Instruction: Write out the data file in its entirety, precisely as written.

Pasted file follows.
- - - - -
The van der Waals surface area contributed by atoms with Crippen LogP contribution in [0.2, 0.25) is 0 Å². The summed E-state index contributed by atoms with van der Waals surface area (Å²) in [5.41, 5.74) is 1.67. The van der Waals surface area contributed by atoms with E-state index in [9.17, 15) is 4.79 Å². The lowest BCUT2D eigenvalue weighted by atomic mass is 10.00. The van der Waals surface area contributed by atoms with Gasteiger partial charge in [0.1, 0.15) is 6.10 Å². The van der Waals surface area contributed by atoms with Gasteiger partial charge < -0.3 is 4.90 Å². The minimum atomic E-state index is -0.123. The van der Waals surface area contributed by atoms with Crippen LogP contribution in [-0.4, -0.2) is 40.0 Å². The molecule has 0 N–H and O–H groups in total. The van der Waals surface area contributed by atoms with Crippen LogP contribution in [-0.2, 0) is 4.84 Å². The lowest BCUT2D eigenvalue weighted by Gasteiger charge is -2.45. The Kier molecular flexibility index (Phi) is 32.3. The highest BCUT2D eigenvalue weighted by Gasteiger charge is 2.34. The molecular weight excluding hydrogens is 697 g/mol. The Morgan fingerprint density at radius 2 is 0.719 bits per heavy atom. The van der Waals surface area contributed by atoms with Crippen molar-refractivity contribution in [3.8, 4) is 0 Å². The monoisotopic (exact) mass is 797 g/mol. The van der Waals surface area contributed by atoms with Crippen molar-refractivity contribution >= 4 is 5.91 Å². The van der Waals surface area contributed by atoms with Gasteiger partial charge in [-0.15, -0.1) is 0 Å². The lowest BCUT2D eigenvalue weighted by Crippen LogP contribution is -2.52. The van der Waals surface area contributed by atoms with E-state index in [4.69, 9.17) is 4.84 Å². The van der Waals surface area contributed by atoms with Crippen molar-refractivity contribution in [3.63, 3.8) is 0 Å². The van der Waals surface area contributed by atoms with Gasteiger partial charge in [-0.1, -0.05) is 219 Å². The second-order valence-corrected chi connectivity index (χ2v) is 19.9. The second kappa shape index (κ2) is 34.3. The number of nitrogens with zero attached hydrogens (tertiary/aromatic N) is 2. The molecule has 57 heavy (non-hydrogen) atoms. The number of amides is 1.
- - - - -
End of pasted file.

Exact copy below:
The van der Waals surface area contributed by atoms with Crippen LogP contribution in [0.2, 0.25) is 0 Å². The summed E-state index contributed by atoms with van der Waals surface area (Å²) in [5.41, 5.74) is 1.67. The van der Waals surface area contributed by atoms with E-state index in [9.17, 15) is 4.79 Å². The lowest BCUT2D eigenvalue weighted by atomic mass is 10.00. The van der Waals surface area contributed by atoms with Gasteiger partial charge in [0.1, 0.15) is 6.10 Å². The van der Waals surface area contributed by atoms with Gasteiger partial charge < -0.3 is 4.90 Å². The minimum atomic E-state index is -0.123. The van der Waals surface area contributed by atoms with Crippen LogP contribution in [-0.4, -0.2) is 40.0 Å². The molecule has 0 N–H and O–H groups in total. The van der Waals surface area contributed by atoms with Crippen LogP contribution in [-0.2, 0) is 4.84 Å². The lowest BCUT2D eigenvalue weighted by Gasteiger charge is -2.45. The Kier molecular flexibility index (Phi) is 32.3. The highest BCUT2D eigenvalue weighted by Gasteiger charge is 2.34. The molecular weight excluding hydrogens is 697 g/mol. The Morgan fingerprint density at radius 2 is 0.719 bits per heavy atom. The van der Waals surface area contributed by atoms with Crippen molar-refractivity contribution in [3.8, 4) is 0 Å². The monoisotopic (exact) mass is 797 g/mol. The van der Waals surface area contributed by atoms with Crippen molar-refractivity contribution >= 4 is 5.91 Å². The van der Waals surface area contributed by atoms with Gasteiger partial charge in [-0.15, -0.1) is 0 Å². The lowest BCUT2D eigenvalue weighted by Crippen LogP contribution is -2.52. The van der Waals surface area contributed by atoms with E-state index in [4.69, 9.17) is 4.84 Å². The van der Waals surface area contributed by atoms with Crippen molar-refractivity contribution in [3.63, 3.8) is 0 Å². The van der Waals surface area contributed by atoms with Gasteiger partial charge in [-0.1, -0.05) is 219 Å². The second-order valence-corrected chi connectivity index (χ2v) is 19.9. The second kappa shape index (κ2) is 34.3. The number of nitrogens with zero attached hydrogens (tertiary/aromatic N) is 2. The molecule has 57 heavy (non-hydrogen) atoms. The number of amides is 1.